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Publication numberUS4245156 A
Publication typeGrant
Application numberUS 05/973,192
Publication dateJan 13, 1981
Filing dateDec 26, 1978
Priority dateDec 26, 1978
Publication number05973192, 973192, US 4245156 A, US 4245156A, US-A-4245156, US4245156 A, US4245156A
InventorsJames E. Harvey, John H. Bluege
Original AssigneeUnited Technologies Corporation
Export CitationBiBTeX, EndNote, RefMan
External Links: USPTO, USPTO Assignment, Espacenet
Apparatus for monitoring the optical quality of a beam radiation
US 4245156 A
Abstract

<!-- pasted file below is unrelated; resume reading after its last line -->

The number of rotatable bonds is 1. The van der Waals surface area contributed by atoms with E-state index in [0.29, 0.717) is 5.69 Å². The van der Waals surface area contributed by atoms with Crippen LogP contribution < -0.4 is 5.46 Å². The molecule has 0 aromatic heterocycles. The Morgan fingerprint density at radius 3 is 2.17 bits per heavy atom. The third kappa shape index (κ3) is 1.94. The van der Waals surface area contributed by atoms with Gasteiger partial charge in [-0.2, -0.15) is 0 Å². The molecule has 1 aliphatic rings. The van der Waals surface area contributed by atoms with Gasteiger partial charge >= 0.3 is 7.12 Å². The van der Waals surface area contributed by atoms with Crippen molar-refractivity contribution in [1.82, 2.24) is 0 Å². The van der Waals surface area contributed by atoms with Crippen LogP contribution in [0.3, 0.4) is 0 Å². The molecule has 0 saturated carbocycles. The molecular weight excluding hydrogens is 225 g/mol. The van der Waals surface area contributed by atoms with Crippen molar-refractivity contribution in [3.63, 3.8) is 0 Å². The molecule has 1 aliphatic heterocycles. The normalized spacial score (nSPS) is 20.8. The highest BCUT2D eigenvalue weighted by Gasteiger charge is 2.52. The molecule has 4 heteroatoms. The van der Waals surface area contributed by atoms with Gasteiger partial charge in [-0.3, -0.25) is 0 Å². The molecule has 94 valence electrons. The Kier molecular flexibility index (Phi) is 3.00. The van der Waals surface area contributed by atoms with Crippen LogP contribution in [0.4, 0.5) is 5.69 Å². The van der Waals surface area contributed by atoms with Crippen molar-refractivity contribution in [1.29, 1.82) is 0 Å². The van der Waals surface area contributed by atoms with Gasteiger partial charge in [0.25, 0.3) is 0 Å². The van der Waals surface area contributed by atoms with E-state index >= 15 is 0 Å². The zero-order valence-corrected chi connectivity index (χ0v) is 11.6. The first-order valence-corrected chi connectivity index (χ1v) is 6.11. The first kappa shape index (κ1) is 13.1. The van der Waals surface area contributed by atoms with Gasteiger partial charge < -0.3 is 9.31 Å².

An improved apparatus for monitoring the optical quality of a beam of coherent radiation or an image from an incoherent source is disclosed. The apparatus includes a disk capable of being rotated and having a plurality of rings of slit sets radially disposed within the disk symmetrically about a central axis at a plurality of radial positions wherein each ring of slit sets includes a plurality of slit sets, symmetrically disposed about the ring, each adapted for passing a focused beam of radiation therethrough. A suitable beam steering mechanism such as an adjustable mirror is adapted for directing focused radiation from a first ring to a second ring for varying the intensity of the radiation passing through the slits to detector means for improved signal processing and for varying the parameters of the slits passing the radiation for optimizing the measurement of various beam parameters for determining the optical quality of the radiation. Detector means positioned behind the disk in optical line-of-sight communication with the adjustable mirror through the slits in the plurality of slit sets in each ring are adapted for providing data signals which when combined with synchronization signals, passing through the same slit as the radiation producing the data signal, results in error signals proportional to beam jitter, defocus and astigmatism. The apparatus is adapted for measuring quickly the optical quality of a beam having a signal-to-noise ratio variable between a low and a high value.